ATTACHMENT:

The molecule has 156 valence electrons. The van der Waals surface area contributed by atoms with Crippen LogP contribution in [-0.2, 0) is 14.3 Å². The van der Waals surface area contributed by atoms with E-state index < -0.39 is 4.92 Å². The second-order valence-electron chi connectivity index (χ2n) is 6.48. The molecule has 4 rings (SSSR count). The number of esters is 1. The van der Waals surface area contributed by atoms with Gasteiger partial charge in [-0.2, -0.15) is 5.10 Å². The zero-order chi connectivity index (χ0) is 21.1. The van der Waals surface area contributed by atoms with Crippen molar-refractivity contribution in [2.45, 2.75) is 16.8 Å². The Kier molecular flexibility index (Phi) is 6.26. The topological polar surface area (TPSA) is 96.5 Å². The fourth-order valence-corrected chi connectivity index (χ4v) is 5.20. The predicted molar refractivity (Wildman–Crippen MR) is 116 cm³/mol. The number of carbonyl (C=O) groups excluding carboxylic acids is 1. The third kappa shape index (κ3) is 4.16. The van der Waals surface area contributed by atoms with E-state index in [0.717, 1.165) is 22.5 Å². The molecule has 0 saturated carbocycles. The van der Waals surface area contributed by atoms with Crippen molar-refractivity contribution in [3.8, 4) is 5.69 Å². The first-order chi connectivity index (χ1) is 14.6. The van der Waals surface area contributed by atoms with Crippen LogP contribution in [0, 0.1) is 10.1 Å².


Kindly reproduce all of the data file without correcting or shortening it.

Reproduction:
The molecule has 156 valence electrons. The van der Waals surface area contributed by atoms with Crippen LogP contribution in [-0.2, 0) is 14.3 Å². The van der Waals surface area contributed by atoms with E-state index < -0.39 is 4.92 Å². The second-order valence-electron chi connectivity index (χ2n) is 6.48. The molecule has 4 rings (SSSR count). The number of esters is 1. The van der Waals surface area contributed by atoms with Gasteiger partial charge in [-0.2, -0.15) is 5.10 Å². The zero-order chi connectivity index (χ0) is 21.1. The van der Waals surface area contributed by atoms with Crippen molar-refractivity contribution in [2.45, 2.75) is 16.8 Å². The Kier molecular flexibility index (Phi) is 6.26. The topological polar surface area (TPSA) is 96.5 Å². The fourth-order valence-corrected chi connectivity index (χ4v) is 5.20. The predicted molar refractivity (Wildman–Crippen MR) is 116 cm³/mol. The number of carbonyl (C=O) groups excluding carboxylic acids is 1. The third kappa shape index (κ3) is 4.16. The van der Waals surface area contributed by atoms with E-state index in [0.717, 1.165) is 22.5 Å². The molecule has 0 saturated carbocycles. The van der Waals surface area contributed by atoms with Crippen molar-refractivity contribution in [3.8, 4) is 5.69 Å². The first-order chi connectivity index (χ1) is 14.6. The van der Waals surface area contributed by atoms with Crippen LogP contribution in [0, 0.1) is 10.1 Å².